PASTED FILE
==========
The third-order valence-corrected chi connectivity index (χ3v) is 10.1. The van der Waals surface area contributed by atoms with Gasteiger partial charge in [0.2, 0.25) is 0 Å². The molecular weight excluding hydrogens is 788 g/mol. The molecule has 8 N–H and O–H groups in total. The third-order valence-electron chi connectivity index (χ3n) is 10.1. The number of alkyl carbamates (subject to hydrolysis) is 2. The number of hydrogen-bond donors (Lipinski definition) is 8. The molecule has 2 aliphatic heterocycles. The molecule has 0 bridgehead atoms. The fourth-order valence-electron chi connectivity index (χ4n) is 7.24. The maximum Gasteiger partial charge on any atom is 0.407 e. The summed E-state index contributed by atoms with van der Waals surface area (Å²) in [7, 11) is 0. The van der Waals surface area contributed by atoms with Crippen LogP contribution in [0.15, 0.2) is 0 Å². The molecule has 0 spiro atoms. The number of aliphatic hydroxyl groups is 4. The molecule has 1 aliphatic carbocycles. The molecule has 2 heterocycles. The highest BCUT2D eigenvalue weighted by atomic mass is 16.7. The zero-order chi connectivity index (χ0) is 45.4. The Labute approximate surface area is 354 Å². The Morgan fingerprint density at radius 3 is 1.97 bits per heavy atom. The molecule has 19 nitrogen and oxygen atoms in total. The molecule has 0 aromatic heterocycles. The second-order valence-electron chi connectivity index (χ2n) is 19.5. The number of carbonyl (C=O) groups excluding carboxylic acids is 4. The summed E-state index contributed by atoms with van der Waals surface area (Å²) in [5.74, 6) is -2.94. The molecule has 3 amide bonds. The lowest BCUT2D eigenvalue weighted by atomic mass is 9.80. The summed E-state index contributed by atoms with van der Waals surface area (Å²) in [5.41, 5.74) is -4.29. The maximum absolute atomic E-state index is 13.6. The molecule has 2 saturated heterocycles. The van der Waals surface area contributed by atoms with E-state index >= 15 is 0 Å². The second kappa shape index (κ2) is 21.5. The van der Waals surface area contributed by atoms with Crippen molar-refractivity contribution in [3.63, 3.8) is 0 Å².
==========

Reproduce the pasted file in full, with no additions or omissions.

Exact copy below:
The third-order valence-corrected chi connectivity index (χ3v) is 10.1. The van der Waals surface area contributed by atoms with Gasteiger partial charge in [0.2, 0.25) is 0 Å². The molecular weight excluding hydrogens is 788 g/mol. The molecule has 8 N–H and O–H groups in total. The third-order valence-electron chi connectivity index (χ3n) is 10.1. The number of alkyl carbamates (subject to hydrolysis) is 2. The number of hydrogen-bond donors (Lipinski definition) is 8. The molecule has 2 aliphatic heterocycles. The molecule has 0 bridgehead atoms. The fourth-order valence-electron chi connectivity index (χ4n) is 7.24. The maximum Gasteiger partial charge on any atom is 0.407 e. The summed E-state index contributed by atoms with van der Waals surface area (Å²) in [7, 11) is 0. The van der Waals surface area contributed by atoms with Crippen LogP contribution in [0.15, 0.2) is 0 Å². The molecule has 0 spiro atoms. The number of aliphatic hydroxyl groups is 4. The molecule has 1 aliphatic carbocycles. The molecule has 2 heterocycles. The highest BCUT2D eigenvalue weighted by atomic mass is 16.7. The zero-order chi connectivity index (χ0) is 45.4. The Labute approximate surface area is 354 Å². The Morgan fingerprint density at radius 3 is 1.97 bits per heavy atom. The molecule has 19 nitrogen and oxygen atoms in total. The molecule has 0 aromatic heterocycles. The second-order valence-electron chi connectivity index (χ2n) is 19.5. The number of carbonyl (C=O) groups excluding carboxylic acids is 4. The summed E-state index contributed by atoms with van der Waals surface area (Å²) in [5.74, 6) is -2.94. The molecule has 3 amide bonds. The lowest BCUT2D eigenvalue weighted by atomic mass is 9.80. The summed E-state index contributed by atoms with van der Waals surface area (Å²) in [5.41, 5.74) is -4.29. The maximum absolute atomic E-state index is 13.6. The molecule has 2 saturated heterocycles. The van der Waals surface area contributed by atoms with E-state index >= 15 is 0 Å². The second kappa shape index (κ2) is 21.5. The van der Waals surface area contributed by atoms with Crippen molar-refractivity contribution in [3.63, 3.8) is 0 Å².